Ed Sheeran missing his grandmother’s funeral due to copyright trial: ‘He’s so upset’
Ed Sheeran missed the funeral of his 98-year-old grandmother as a result of his ongoing copyright trial in New York this week.
The British singer-songwriter has been sued by the heirs of Ed Townsend, the songwriter who composed the 1973 slow jam classic “Let’s Get It On” with Marvin Gaye.
They claim that Sheeran plagiarised elements of Gaye’s song in his 2014 hit “Thinking Out Loud,” which he denies.
The funeral for Sheeran’s grandmother Nancy took place on Wednesday (3 May) in the small Irish village where she lived, the Daily Mail reported.
“I am very sad that our son Edward is unable to be here today. He’s so upset that he cannot be present – he has to be thousands of miles away in a court in America defending his integrity,” Sheeran’s father John said during his eulogy.
“I know he is comforted by the fact that he was able to spend some precious time alone with his grandma just a month ago.”
The Independent has contacted Sheeran’s representatives for comment.
Sheeran has vowed, during the trial, to quit music if the jury returns a guilty verdict.
“If that happens, I’m done, I’m stopping,” he said.
“I find it really insulting to devote my whole life to being a performer and a songwriter and have someone diminish it,” he added.
Should the “Perfect” singer be found liable for copyright infringement, the trial will enter a second phase to determine how much he’ll owe in damages.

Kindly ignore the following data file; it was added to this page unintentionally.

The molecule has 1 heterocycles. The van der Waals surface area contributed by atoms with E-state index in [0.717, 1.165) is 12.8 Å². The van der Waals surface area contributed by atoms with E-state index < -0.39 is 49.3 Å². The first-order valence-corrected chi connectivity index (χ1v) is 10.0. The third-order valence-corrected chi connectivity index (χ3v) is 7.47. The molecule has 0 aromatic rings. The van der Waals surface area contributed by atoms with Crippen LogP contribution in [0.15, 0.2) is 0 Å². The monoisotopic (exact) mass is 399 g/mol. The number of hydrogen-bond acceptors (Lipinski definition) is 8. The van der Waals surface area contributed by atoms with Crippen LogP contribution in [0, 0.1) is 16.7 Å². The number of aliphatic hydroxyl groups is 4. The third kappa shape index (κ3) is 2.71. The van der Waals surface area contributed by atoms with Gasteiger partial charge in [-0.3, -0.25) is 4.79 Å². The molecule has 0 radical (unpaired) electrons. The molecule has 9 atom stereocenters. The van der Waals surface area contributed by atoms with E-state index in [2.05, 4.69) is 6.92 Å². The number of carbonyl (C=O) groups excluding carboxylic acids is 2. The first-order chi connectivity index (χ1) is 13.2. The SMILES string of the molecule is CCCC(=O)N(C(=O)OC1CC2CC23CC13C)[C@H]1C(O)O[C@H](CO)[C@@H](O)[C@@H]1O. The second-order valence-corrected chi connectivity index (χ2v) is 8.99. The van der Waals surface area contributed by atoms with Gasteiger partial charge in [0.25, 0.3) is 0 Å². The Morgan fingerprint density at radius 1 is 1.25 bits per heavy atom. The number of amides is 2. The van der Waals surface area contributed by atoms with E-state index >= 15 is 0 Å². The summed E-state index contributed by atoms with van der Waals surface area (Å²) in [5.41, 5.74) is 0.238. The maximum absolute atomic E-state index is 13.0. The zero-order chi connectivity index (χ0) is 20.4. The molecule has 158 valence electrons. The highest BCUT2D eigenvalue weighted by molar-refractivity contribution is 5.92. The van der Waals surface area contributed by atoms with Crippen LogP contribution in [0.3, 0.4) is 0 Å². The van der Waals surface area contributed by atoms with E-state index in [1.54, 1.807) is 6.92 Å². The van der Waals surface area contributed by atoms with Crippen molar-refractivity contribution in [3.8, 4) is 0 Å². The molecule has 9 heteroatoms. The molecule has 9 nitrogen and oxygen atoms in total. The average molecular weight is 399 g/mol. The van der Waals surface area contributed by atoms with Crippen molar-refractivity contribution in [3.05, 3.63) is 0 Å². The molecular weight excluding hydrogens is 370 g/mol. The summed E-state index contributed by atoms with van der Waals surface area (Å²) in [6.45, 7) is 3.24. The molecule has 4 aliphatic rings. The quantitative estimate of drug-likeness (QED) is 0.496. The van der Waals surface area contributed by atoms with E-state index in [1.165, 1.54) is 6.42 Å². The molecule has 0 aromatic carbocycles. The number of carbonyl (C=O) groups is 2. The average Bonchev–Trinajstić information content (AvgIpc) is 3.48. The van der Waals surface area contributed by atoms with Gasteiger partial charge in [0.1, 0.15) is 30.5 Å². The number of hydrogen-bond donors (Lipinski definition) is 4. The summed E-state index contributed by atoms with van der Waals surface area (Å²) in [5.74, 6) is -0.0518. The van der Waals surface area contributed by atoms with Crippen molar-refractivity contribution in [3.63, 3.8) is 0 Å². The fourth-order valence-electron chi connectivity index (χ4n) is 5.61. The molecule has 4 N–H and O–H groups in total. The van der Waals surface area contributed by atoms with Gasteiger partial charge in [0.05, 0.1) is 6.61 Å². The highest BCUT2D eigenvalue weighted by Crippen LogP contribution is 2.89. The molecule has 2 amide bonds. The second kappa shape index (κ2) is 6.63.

In April last year, Sheeran won another copyright lawsuit after he was accused of plagiarising his song “Shape of You” from Sami Chokri’s 2015 track “Oh Why”.
“There was a lot of talk throughout this case about cost. But there is more than just a financial cost,” Sheeran said in a joint statement with his two co-writers, following the ruling.
“There is a cost on creativity. When we are tangled up in law suits, we are not making music or playing shows.”
The statement continued: “There is a cost on our mental health. The stress this causes on all sides is immense. It affects so many aspects of our everyday lives and the lives of our families and friends. We are not corporations. We are not entities. We are human beings. We are songwriters. We do not want to diminish the hurt and pain anyone has suffered through this, and at the same time, we feel it is important to acknowledge that we too have had our own hurts and life struggles throughout the course of this process.”